The presence of Jews in Thessaloniki is recorded ever since the Hellenistic period, when several Jewish families migrated there from Alexandria in Egypt. The members of this first organized Jewish community of Thessaloniki, called “Romaniotes”, adopted the Greek language but kept the Hebrew writing system. It was these Jews that Paul the Apostle met during his stay in this historical city.
The Jewish community of Thessaloniki
The Jewish community grew during the Middle Ages with the arrival of Ashkenazi Jewish merchants and from other parts of Italy and Central Europe. But the Jewish population of Thessaloniki experienced its biggest growth after 1492, with the arrival of the Sephardi Jews who had been expelled by the Aragonese kings from Spain, Italy and Sicily, and a few years later from Portugal. It is estimated that a number of about 20.000 Jews chose to live in Thessaloniki. Thus, the Jewish population gradually became the majority, and in 1901 it represented 51% of the total population of Thessaloniki.
The Jewish community flourished under the Ottoman Empire, with the Jewish weaver’s workshops in Thessaloniki being the main provider of textiles used for the uniforms of the Ottoman army. Thessaloniki became an economic and cultural centre for Jews from all over Europe.
After the Balkan Wars, on the 26th of October 1912, Thessaloniki was surrendered to the Greek armies and integrated in the Greek state. The events which followed, such as the First World War, the great fire of 1917 which destroyed a great part of Thessaloniki, as well as the influx of Greek refugees from Asia Minor, led to a significant decrease in the Jewish population. Especially following the fire, very many Jewish families chose to emigrate. By 1940, there were about 50.000 Jews left in Thessaloniki.
The following year, on the 9th of April 1941, the armies of Nazi Germany occupied Thessaloniki and very rapidly put into practice a multitude of restrictive measures against the Jewish population of the city. They also ransacked the most important libraries and headquarters of the community. On the 11th of July 1942, the Jewish men aged 18 to 45 were ordered to gather in the Eleftherias Square (which, as a cruel irony, means “Freedom” in Greek). After being tormented and humiliated, they were sent off to forced labour. In the same year, the Nazis seized Jewish possessions and destroyed the Jewish Cemetery of Thessaloniki, one of the biggest in Europe and in the whole world, with over 400.000 tombs. Today, in place of where it once was, stand the Aristotle University of Thessaloniki and its campus. In 1943, the complete extermination of the Jews of Thessaloniki was set into motion. They were forced to wear the Star of David and live in ghettos. In March, the first “death trains” began to transport them to the Auschwitz and Birkenau concentration camps.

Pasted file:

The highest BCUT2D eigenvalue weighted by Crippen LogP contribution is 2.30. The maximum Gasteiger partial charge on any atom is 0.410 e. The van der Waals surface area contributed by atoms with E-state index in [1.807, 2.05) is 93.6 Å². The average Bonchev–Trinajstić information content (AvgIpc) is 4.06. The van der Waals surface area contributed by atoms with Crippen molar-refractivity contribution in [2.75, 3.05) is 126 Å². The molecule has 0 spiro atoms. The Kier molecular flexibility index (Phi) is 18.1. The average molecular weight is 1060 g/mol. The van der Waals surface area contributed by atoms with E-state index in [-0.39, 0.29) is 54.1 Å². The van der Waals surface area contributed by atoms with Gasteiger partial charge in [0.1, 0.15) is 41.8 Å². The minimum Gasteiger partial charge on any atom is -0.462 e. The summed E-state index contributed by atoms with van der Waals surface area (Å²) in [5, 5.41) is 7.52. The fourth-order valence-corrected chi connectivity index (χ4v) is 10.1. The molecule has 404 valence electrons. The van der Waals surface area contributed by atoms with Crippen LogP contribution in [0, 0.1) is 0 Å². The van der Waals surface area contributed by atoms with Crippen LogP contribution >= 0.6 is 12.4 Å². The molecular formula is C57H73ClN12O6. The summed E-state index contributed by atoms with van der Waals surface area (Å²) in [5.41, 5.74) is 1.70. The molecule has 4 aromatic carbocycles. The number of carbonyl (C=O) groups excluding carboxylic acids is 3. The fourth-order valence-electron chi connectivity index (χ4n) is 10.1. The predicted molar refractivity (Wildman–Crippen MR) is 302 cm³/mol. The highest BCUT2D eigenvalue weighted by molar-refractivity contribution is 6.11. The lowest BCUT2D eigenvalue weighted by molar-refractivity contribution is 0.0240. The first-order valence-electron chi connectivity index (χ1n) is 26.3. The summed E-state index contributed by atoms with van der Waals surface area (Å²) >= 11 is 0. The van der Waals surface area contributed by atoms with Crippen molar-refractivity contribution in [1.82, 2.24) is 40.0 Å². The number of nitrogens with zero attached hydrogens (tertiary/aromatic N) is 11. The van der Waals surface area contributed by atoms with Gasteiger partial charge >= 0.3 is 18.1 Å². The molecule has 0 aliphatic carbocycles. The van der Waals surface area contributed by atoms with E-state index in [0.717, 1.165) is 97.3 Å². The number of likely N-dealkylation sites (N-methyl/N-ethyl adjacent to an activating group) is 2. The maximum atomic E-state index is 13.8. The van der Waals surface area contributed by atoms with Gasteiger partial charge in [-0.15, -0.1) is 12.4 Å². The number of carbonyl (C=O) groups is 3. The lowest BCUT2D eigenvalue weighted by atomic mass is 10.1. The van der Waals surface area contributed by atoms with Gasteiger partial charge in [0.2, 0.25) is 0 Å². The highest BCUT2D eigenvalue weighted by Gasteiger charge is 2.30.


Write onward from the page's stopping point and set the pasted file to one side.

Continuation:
Thessaloniki Middle School no. 1
Among them, there were 149 Jewish pupils of the Thessaloniki Middle School no. 1 for Boys. Only 4 managed to save themselves by hiding in Thessaloniki, and from the concentration camps only 2 came back.
Thessaloniki Middle School no. 1 is the oldest Greek middle school in the city. It was founded in 1760. The building in which it is located was built between 1890 and 1896 by a Bulgarian merchant named Todor Hadjimishev and was named in his honour. In 1928, it became state property. Later on, the middle school extended into the adjoining building of Iosif Hadjimishev. In the aftermath of the powerful earthquake which struck Thessaloniki in 1978, the building was abandoned for 20 years and restored only in 1997.
Another detail which adds to the historical and sentimental value of this place is the fact that king George I of Greece was killed in 1913 opposite the school building.
When you pass the school on 3 Vasilissis Olgas Boulevard, you “stumble” upon 149 bronze plates called Stolpersteine, on which the names of the schoolboys killed in the Nazi camps are engraved. In German, Stolperstein literally means a “stumbling stone”, metaphorically a “stumbling block” and they are handmade by the German artist Gunter Demnig. In 1992, Demnig started a project aiming to commemorate the victims of Nazism and up until 2019 around 75.000 memorial plates have been placed in almost all of Europe!
Most of them commemorate Jewish victims, but also Roma people, adversaries of the Nazi regime as well as other sexual, religious or political minorities. The plates are deliberately set into the pavement, a hint to the Nazi’s habit of using tombstones to pave the sidewalk after destroying Jewish cemeteries. Even their name is a reference to the anti-Semite jargon used in Nazi Germany, Stolperstein metaphorically meaning “potential problem”.
A graduate of the Thessaloniki Middle School no. 1, namely Apostolos Dereklis, is the person behind the initiative to introduce Thessaloniki into the “Stolperstein” project. Another five plates have been placed in the port of Thessaloniki. Stolperstein contributes to the rich history of this magnificent city of Northern Greece. It is said that history repeats itself. But these plates remind us of the fact that we must NEVER allow this history to repeat itself.